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Bombers’ Moon – Mike Harding’s classic plea against the horrors of war [video]

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The term “bomber’s moon” was used during the Second World War to refer to a bright full moon which illuminates the Earth almost like daylight. The idea was that pilots used the light of a bomber’s moon to zero in on their targets.

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People who lived through the Second World War, especially veterans who flew in the war, still use this term to refer to an especially bright moon, although it is unfamiliar to many people born after the war.

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In the Second World War, targeting equipment for bombs was far less precise than modern aircraft and weapons. Planes had to be aimed directly at targets and the brighter the lighting conditions, the easier it was for pilots and crews to see potential targets. There were often a large number of bombing raids on the night of a bomber’s moon to take advantage of the favourable conditions.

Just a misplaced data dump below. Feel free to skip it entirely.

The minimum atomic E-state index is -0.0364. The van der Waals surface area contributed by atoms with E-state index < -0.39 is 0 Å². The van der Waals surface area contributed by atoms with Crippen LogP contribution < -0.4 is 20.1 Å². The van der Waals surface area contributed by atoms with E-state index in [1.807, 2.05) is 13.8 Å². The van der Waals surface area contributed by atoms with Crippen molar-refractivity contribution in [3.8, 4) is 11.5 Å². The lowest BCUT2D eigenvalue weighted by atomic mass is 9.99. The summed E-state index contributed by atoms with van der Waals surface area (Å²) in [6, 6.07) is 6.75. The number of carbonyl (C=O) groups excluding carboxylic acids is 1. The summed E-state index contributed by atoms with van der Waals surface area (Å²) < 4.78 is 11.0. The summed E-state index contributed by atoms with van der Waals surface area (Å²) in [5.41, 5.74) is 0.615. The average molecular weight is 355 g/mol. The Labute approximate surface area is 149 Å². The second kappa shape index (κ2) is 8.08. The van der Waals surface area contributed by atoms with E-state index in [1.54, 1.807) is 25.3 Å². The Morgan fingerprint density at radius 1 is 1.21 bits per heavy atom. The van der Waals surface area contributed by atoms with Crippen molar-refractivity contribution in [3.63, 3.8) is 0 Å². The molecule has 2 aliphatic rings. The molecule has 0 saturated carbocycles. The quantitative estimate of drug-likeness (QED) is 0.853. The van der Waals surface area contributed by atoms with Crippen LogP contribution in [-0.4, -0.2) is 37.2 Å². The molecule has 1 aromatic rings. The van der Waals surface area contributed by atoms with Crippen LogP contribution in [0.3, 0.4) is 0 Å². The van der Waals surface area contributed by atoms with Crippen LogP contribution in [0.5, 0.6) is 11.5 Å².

Mike Harding (born 23 October 1944) is an English singer, songwriter, comedian, author, poet, broadcaster and multi-instrumentalist. He is known as “The Rochdale Cowboy” after one of his hit records. His father, Arthur ‘Curly’ Harding, was a navigator on the bomber flights in 1944 and was killed in a raid a few weeks before Mike was born. He is referred to in the lyrics as “Curly Thompson”.

It says much about Mike’s character that he could write such a moving song about his father, and all those whose died in these raids, and still extend the hand of friendship to dedicate the song to his friends in Germany.

Someone’s picked some quite footage to illustrate this version – apart from one massive error: The planes shown are American, and the US Air Force bombed almost exclusively by night (in much larger Flying Fortresses). The night bombing that devastated every city in Germany was done by RAF Bomber Command. The heavy bomber workhorse of the brave but brutal campaign was the four-engine Lancaster, with Pathfinder raids often carried out by the timber-frame Mosquito.

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